Beyond Measure is a compulsively readable collection that has measurement at its heart. Arndt’s attempts to control and hone her physical body serve as metaphor and manifestation of the neoliberal self under capitalism: the body as physical experience becomes the body—and person—as marketable product. What is most unnerving about the essays’ tightening focus on selfhood is their slow but inevitable realization that every time we go to the gym or take a pill or make a purchase at Bed, Bath, and Beyond, we are also making ourselves into a product—we are doing it to ourselves.
In each essay, she pontificates on the mundane with humor and an air of anxiety as her detailed and obsessive examination of measurements and data in her own life forces readers to begin doing the same ... The most striking moments in the collection happen when Arndt aims her ideas at the intersection of measurements and being a woman. While data, technology and measurements are prevalent in most twenty-first century lives, Arndt investigates how measurements impact the female body and psyche ... One hallmark of Sarabande Books is authors who transform everyday personal narratives into exciting and contemplative works, a skill which Arndt performs effortlessly. Arndt’s voice is evocative as she muses, causing me to consider how I navigate through Chicago and what I do in the liminal spaces and my rare pockets of free time.
Across 19 brief essays, Arndt probes our insatiable need to reduce our lives to numbers, from gym routines to dating apps, sleep cycles to body weight ... something deeper haunts the pages of these often personal essays: the specter of anxiety, the fear of vulnerability ... Arndt is a thoughtful, deliberate writer—one might say measured—infusing her prose with wit and flashes of poetic insight. (She is the assistant poetry editor at McSweeney’s.) And Beyond Measure is an elegantly structured book, its flow and recurring motifs reminiscent of Leslie Jamison’s The Empathy Exams. What’s missing, though, is something like a coup de grâce, a moment when the collection connects its various dots to reveal the bigger picture—and thus elevate its 19 interwoven essays from a clever conceit to a profound, overarching point about the way we’ve chosen to live our lives.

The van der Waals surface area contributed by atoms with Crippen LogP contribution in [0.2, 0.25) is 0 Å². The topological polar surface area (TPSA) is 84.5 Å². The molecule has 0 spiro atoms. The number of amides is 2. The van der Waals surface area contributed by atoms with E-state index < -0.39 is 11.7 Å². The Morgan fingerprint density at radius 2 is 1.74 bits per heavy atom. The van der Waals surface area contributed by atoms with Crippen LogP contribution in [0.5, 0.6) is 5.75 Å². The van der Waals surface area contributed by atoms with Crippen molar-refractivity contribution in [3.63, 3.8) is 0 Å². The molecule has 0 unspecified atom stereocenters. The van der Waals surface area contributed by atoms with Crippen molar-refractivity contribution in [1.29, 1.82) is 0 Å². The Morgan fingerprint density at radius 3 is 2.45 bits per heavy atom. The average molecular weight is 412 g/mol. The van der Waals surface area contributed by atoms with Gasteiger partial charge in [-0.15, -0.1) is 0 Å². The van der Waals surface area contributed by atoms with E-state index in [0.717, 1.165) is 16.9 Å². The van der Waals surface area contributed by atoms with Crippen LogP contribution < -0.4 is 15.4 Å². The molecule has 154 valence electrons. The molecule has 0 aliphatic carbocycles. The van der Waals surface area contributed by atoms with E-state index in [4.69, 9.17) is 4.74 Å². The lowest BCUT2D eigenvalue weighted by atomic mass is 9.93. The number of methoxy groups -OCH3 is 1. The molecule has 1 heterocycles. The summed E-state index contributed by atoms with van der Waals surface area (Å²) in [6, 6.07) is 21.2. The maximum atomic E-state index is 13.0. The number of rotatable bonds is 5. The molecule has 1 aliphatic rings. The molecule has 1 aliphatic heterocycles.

...the essays in Beyond Measure are beautiful in an intricate, knotty way, as in how math is beautiful, or the interior of a mechanical watch; Arndt stacks her stripped-down sentences like bricks, and watching her essays grow bit by bit as one reads is frequently pleasurable ... As assured as Beyond Measure often is, it is a first book and at times it feels like it (I write this having published a very first booky first book); not every essay succeeds and a few fall flat ... while Beyond Measure may have its ups and downs, it’s mostly ups. Once, when reading Beyond Measure on the train, I missed my stop, so engrossed was I in the book.
Her experiences will particularly resonate with female readers, who will identify with her coping mechanisms for dealing with sexist measurements imposed by society, from stereotypes of narcoleptic women as hysterical and attention seeking to false constraints placed on female intelligence and physical strength. Her tone is poignant and undogmatic ... Arndt’s debut provides close insight into one woman’s personal struggles while never becoming overbearing or overly solemn.
Most memoirists address dating with humor and medical issues with pathos, but Arndt cultivates a stoic middle ground, an approach that at its best reflects rigorous observation but sometimes is so distant the writing feels flat. Throughout, though, she’s engaging about the ways that 'normal' ... A keen, close study of the neuroses attached to everyday livin